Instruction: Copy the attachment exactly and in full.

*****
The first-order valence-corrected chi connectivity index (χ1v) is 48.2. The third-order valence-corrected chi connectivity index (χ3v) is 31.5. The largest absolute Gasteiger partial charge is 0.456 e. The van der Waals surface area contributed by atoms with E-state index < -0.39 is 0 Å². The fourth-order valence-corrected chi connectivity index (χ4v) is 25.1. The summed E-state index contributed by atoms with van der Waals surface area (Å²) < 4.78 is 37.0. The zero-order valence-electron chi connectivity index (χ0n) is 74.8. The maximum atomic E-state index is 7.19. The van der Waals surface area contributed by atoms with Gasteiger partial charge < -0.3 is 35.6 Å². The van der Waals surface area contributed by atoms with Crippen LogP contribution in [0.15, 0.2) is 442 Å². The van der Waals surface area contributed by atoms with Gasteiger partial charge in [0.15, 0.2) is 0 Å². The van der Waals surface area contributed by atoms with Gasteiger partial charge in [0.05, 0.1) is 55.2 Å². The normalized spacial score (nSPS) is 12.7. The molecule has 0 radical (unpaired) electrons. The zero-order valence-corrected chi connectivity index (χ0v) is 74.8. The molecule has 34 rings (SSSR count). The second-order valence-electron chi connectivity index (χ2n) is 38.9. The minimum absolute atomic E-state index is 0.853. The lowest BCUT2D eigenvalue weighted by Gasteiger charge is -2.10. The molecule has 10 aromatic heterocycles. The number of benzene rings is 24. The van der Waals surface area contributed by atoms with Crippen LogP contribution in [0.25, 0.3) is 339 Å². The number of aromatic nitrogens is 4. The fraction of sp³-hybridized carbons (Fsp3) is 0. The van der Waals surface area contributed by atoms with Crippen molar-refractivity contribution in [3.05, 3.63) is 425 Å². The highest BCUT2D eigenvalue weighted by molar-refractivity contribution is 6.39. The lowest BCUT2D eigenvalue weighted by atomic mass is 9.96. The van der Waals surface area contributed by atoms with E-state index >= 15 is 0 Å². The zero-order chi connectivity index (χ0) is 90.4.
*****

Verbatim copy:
The first-order valence-corrected chi connectivity index (χ1v) is 48.2. The third-order valence-corrected chi connectivity index (χ3v) is 31.5. The largest absolute Gasteiger partial charge is 0.456 e. The van der Waals surface area contributed by atoms with E-state index < -0.39 is 0 Å². The fourth-order valence-corrected chi connectivity index (χ4v) is 25.1. The summed E-state index contributed by atoms with van der Waals surface area (Å²) < 4.78 is 37.0. The zero-order valence-electron chi connectivity index (χ0n) is 74.8. The maximum atomic E-state index is 7.19. The van der Waals surface area contributed by atoms with Gasteiger partial charge < -0.3 is 35.6 Å². The van der Waals surface area contributed by atoms with Crippen LogP contribution in [0.15, 0.2) is 442 Å². The van der Waals surface area contributed by atoms with Gasteiger partial charge in [0.15, 0.2) is 0 Å². The van der Waals surface area contributed by atoms with Gasteiger partial charge in [0.05, 0.1) is 55.2 Å². The normalized spacial score (nSPS) is 12.7. The molecule has 0 radical (unpaired) electrons. The zero-order valence-corrected chi connectivity index (χ0v) is 74.8. The molecule has 34 rings (SSSR count). The second-order valence-electron chi connectivity index (χ2n) is 38.9. The minimum absolute atomic E-state index is 0.853. The lowest BCUT2D eigenvalue weighted by Gasteiger charge is -2.10. The molecule has 10 aromatic heterocycles. The number of benzene rings is 24. The van der Waals surface area contributed by atoms with Crippen LogP contribution in [0.25, 0.3) is 339 Å². The number of aromatic nitrogens is 4. The fraction of sp³-hybridized carbons (Fsp3) is 0. The van der Waals surface area contributed by atoms with Crippen molar-refractivity contribution in [3.05, 3.63) is 425 Å². The highest BCUT2D eigenvalue weighted by molar-refractivity contribution is 6.39. The lowest BCUT2D eigenvalue weighted by atomic mass is 9.96. The van der Waals surface area contributed by atoms with E-state index >= 15 is 0 Å². The zero-order chi connectivity index (χ0) is 90.4.